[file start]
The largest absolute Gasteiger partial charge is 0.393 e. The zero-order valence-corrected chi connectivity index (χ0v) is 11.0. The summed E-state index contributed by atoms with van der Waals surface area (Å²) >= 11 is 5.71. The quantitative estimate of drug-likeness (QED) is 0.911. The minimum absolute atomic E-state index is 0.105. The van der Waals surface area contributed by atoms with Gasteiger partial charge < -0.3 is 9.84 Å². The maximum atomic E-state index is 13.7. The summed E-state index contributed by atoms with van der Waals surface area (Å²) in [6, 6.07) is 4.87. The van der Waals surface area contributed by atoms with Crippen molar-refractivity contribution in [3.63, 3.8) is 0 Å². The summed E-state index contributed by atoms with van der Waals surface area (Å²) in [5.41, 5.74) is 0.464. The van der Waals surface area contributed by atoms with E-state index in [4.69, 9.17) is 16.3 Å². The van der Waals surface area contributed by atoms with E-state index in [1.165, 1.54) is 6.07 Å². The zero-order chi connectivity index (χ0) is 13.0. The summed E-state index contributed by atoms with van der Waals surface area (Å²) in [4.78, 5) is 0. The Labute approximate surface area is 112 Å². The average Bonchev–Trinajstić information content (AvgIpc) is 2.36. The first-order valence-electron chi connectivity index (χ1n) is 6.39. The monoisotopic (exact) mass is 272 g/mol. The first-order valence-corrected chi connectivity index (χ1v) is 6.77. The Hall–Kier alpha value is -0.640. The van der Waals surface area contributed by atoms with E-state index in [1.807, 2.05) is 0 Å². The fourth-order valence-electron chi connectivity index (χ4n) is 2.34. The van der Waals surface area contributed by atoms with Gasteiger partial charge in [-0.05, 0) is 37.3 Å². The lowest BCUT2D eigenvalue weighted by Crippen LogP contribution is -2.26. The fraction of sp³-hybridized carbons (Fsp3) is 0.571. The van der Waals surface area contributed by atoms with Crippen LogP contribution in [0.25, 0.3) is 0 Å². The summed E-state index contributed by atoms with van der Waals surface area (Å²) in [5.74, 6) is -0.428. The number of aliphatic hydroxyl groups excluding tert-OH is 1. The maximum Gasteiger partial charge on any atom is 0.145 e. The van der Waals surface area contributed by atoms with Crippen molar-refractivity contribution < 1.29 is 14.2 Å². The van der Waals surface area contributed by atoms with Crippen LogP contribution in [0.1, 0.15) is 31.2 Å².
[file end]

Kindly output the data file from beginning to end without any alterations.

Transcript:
The largest absolute Gasteiger partial charge is 0.393 e. The zero-order valence-corrected chi connectivity index (χ0v) is 11.0. The summed E-state index contributed by atoms with van der Waals surface area (Å²) >= 11 is 5.71. The quantitative estimate of drug-likeness (QED) is 0.911. The minimum absolute atomic E-state index is 0.105. The van der Waals surface area contributed by atoms with Gasteiger partial charge < -0.3 is 9.84 Å². The maximum atomic E-state index is 13.7. The summed E-state index contributed by atoms with van der Waals surface area (Å²) in [6, 6.07) is 4.87. The van der Waals surface area contributed by atoms with Crippen molar-refractivity contribution in [3.63, 3.8) is 0 Å². The summed E-state index contributed by atoms with van der Waals surface area (Å²) in [5.41, 5.74) is 0.464. The van der Waals surface area contributed by atoms with E-state index in [4.69, 9.17) is 16.3 Å². The van der Waals surface area contributed by atoms with E-state index in [1.165, 1.54) is 6.07 Å². The zero-order chi connectivity index (χ0) is 13.0. The summed E-state index contributed by atoms with van der Waals surface area (Å²) in [4.78, 5) is 0. The Labute approximate surface area is 112 Å². The average Bonchev–Trinajstić information content (AvgIpc) is 2.36. The first-order valence-electron chi connectivity index (χ1n) is 6.39. The monoisotopic (exact) mass is 272 g/mol. The first-order valence-corrected chi connectivity index (χ1v) is 6.77. The Hall–Kier alpha value is -0.640. The van der Waals surface area contributed by atoms with E-state index in [1.807, 2.05) is 0 Å². The fourth-order valence-electron chi connectivity index (χ4n) is 2.34. The van der Waals surface area contributed by atoms with Gasteiger partial charge in [-0.05, 0) is 37.3 Å². The lowest BCUT2D eigenvalue weighted by Crippen LogP contribution is -2.26. The fraction of sp³-hybridized carbons (Fsp3) is 0.571. The van der Waals surface area contributed by atoms with Crippen LogP contribution in [0.25, 0.3) is 0 Å². The summed E-state index contributed by atoms with van der Waals surface area (Å²) in [5.74, 6) is -0.428. The number of aliphatic hydroxyl groups excluding tert-OH is 1. The maximum Gasteiger partial charge on any atom is 0.145 e. The van der Waals surface area contributed by atoms with Crippen molar-refractivity contribution < 1.29 is 14.2 Å². The van der Waals surface area contributed by atoms with Crippen LogP contribution in [0.1, 0.15) is 31.2 Å².